I was born right before the fall of the Soviet Union but my parents have told me plenty about it.
The pros were free education (admission to college was on pure merit, didn’t need to worry about finding money for tuition), plenty of free clubs in school, good natural food, decently safe streets. It was normal for young childen to be out on their own.
The cons were long lines and deficit of goods. They would have to spend many hours in lines for groceries, clothing, and other household supplies, and there would barely be a selection to choose from.
I experienced the last decade of the USSR as a child in Leningrad. It was a mostly happy childhood. My grandparents lived with us and helped care for me, which was extremely common. In the summers, we went to the dacha (summer cottage in the country) where I was allowed to run around unsupervised all day. My parents did a great job introducing me to culture at a young age… ballet, classic literature, Hermitage.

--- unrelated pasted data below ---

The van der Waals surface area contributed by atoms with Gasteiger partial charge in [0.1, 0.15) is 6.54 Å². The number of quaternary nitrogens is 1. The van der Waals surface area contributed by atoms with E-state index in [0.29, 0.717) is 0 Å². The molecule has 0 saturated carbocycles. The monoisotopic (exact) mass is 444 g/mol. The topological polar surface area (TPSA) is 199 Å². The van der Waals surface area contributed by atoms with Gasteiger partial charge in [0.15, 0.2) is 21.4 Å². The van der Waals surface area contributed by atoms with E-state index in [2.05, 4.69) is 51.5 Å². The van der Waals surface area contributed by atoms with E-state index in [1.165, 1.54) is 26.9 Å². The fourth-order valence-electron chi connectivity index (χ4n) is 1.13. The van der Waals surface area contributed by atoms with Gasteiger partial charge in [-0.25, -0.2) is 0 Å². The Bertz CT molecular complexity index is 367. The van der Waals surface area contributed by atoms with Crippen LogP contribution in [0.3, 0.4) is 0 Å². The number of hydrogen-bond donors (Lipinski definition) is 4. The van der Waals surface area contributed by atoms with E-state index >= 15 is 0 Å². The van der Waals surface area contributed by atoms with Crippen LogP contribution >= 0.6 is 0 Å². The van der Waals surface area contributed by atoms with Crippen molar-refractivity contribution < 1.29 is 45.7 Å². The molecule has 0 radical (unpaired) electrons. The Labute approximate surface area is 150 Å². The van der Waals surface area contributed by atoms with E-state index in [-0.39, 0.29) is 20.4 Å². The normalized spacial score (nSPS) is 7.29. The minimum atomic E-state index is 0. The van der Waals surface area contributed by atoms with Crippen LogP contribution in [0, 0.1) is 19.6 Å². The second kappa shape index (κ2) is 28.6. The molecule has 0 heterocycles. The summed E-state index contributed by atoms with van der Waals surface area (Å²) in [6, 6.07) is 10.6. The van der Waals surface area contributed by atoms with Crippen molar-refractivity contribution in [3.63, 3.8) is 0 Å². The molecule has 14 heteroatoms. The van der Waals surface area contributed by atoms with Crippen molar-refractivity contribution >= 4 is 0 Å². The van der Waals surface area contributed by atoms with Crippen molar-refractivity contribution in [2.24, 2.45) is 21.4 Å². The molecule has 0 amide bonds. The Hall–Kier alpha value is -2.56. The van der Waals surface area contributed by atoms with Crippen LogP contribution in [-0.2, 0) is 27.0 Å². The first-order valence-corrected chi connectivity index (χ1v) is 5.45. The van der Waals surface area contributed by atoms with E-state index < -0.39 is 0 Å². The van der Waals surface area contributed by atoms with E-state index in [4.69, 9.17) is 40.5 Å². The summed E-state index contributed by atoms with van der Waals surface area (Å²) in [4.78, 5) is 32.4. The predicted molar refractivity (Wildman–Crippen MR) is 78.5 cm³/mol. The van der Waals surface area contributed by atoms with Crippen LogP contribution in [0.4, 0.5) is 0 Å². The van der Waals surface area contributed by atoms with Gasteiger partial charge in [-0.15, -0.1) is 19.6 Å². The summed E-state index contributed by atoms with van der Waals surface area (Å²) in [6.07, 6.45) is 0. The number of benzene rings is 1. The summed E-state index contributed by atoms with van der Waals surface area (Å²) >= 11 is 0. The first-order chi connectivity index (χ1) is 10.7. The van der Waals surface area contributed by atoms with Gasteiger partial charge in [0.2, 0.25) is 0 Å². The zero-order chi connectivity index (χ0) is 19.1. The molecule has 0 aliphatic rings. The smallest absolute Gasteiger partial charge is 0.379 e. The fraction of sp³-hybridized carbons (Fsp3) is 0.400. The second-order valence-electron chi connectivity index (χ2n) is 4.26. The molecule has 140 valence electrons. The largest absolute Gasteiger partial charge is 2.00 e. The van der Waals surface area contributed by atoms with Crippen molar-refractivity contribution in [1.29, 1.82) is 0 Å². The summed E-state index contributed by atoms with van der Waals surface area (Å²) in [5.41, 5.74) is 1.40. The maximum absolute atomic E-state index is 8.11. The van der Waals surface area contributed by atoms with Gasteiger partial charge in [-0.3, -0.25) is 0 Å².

The bad stuff, as I remember it…When I started school, my parents warned me not to repeat the anti Soviet stuff they said at home–that could get us all in trouble at school and work. I really wanted a Barbie, but there were no Western toys to be found. Bananas were an extremely rare and special treat. The rare western magazine (I think the German equivalent of Good Housekeeping) seemed magical and colorful in ways that Soviet publications just weren’t. Teachers could be mean and harsh in ways that are entirely unacceptable in the US.
Until came to the US, I was unaware that technology like VCRs and remote controls existed. I was also surprised that people went to church, no one that we knew in Russia attended church, it was considered acceptable only for very old ladies. The variety of snack food and processed food in the US totally blew me away, in a good way. I think that’s all I ate for my first few years here. Hey, I was a kid.
doubt your gonna find many people who grew up in the soviet union on MassimoL
Not me but I used to know a guy named Sash (probably mispelled). He wasin his 60s when I knew him, came to the US in the early 2000s. He didn’t talk about it much except to say that he was horrified to find that there were actually people in the US who support communism or socialism, and how foolish and dangerous they were.
My parents are from there. There’s a reason they came to the US as soon as leaving was feasible.